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Staying Healthy on the Road Medical info, e.g. malaria, vaccinations, travel medical tips, medical insurance, where to find a doctor.
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  #16  
Old 6 Nov 2008
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The amount of doctors that don't know the area & go by govt. health 'ideals' is incredible. No one on here should say 'yay' or 'nay' to it all but getting advice from those who've done it before etc is invaluable.

Personally I've had malaria aged 13, I remember (bits of it) well, I was on Paludrine at the time which obviously had no effect in E.Africa. I've taken Lariam for each trip since it was first on the market. I do not have any vivid dreams & in fact sleep better with it. Malarone causes my hair to fall out ... Doxy I took years ago in Asia but don't like it due to the sun sensitivity factor & in Africa that can be dangerous for you.

I have a fantastic doctor in a hospital in Toulouse who really knows what she's talking about, travelled in Africa, lost her brother to malaria in Guinea & we agree on most things & she tells me what's new etc ... I've never had the rabies shot, she completely agrees with me that it's a waste of time as you need the antedote if you get bitten anyway!

As far as I am concerned FORGET THE COST - this is your life, you only have ONE!

IF YOU CAN AFFORD THE TRIP YOU CAN AFFORD WHAT'S BEST FOR YOU!

Kira
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  #17  
Old 18 Sep 2010
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NHS UK website malaria link

GP surgeries in the UK get their malaria prevention advice from Destinations - Fit For Travel This is actually an NHS Scotland site although it is the reference site for the NHS throughout the UK. I have been a GP for 25 years.

And the lowest cost malarone online where a prescriptions are issued online and are included in the price is Dr Fox Online Prescriptions | Anti Malaria Tablets UK | Malarone Pills This online clinic posts world wide. I own and run the website.

I have been a member this forum about 6 years. Own trip to Toaudenni. 80 or so previous posts about subjects other than health.
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  #18  
Old 20 Sep 2010
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Question

Opinions here seem to differ too much!?!

Several health info sites all agree Doxy is fine for ALL of Africa, (except one who says Mauritania only is different?)

Further down this forum someone has posted that they will have some Doxy left for sale after their trip if they carry on forgetting to take it like they have been doing!

Is the reason Doxy doesn't "work" because one pill a day is easy to forget?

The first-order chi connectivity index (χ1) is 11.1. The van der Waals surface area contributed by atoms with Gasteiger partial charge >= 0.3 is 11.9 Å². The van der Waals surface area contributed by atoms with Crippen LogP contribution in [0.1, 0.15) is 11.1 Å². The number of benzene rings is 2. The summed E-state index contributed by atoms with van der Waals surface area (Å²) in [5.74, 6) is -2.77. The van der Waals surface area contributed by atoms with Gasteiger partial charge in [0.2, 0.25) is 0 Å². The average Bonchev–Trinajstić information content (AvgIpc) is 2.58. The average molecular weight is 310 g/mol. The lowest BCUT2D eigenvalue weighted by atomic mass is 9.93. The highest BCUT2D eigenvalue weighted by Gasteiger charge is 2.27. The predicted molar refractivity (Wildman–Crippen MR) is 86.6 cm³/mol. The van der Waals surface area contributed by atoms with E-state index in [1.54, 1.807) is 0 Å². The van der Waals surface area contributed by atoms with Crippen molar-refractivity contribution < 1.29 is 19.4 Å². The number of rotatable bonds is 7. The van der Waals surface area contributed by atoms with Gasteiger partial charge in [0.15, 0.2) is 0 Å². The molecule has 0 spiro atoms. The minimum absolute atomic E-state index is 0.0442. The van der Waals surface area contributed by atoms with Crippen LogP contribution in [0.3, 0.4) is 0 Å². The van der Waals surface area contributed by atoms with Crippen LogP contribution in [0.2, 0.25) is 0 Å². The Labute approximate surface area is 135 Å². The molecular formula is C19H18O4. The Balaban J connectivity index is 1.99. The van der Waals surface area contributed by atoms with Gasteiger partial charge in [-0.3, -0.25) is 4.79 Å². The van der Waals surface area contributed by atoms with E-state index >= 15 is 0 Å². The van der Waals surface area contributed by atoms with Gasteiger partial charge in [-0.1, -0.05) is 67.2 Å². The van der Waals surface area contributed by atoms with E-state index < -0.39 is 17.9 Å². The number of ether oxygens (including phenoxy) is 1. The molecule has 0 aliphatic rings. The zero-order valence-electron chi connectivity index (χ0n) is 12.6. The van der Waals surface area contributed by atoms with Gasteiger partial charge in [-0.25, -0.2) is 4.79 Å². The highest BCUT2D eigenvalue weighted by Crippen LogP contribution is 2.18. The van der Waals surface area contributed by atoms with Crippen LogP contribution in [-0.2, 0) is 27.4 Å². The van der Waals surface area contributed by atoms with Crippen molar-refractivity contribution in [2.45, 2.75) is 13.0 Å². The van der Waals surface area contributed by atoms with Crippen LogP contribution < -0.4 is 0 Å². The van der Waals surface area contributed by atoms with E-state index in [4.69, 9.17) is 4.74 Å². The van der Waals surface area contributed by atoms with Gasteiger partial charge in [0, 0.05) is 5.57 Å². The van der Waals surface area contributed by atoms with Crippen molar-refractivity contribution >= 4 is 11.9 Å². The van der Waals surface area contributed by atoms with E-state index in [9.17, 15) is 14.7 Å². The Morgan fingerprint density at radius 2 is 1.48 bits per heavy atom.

Why would so many health professionals who create and use these sites, one of which is used in every GP surgery in the UK, continue to do so?

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  #19  
Old 20 Sep 2010
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Fake meds could also be a reason for doxy not working. Malerone doesn't seem to be available outside the developed world, so less likely to be counterfeited, but doxy is available very cheap everywhere and really you've no way of telling whether it's real or not.

I read something ages ago about a scheme starting in Nigeria where you could text a serial number from your packet of meds to a central place and they'd tell you if they were genuine or not. Seems like a great idea, but I've not seen / heard anything about it since.
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  #20  
Old 21 Sep 2010
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Hello - was interested to read this as I am off to Tanzania for a month in a couple of weeks.

As one does, I went to my GP last week to check on travel jabs and antimalarials. Travel jabs all up to date, but on the antimalarial front I was advised to take either Malarone or Doxycycline. I have some Doxycycline left over from my last trip, which was made by Cipla or Dr Reddy and bought in India. It's now either on the expiry date or a couple of months past it. I am also about 15 tablets short of the full amount needed for starting before I go and continuing for a month after I get back.

So - questions (probably ones that Tony ABC can best answer) - 1) Is the Doxycycline I've got still OK and 2) will I be able to buy more Doxycycline locally in Tanzania? Or should I say 'sod it' and go for Malarone?
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  #21  
Old 21 Sep 2010
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here's a good overview for what works in Uganda. I guess that Tanzania won't be that different.

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  #22  
Old 21 Sep 2010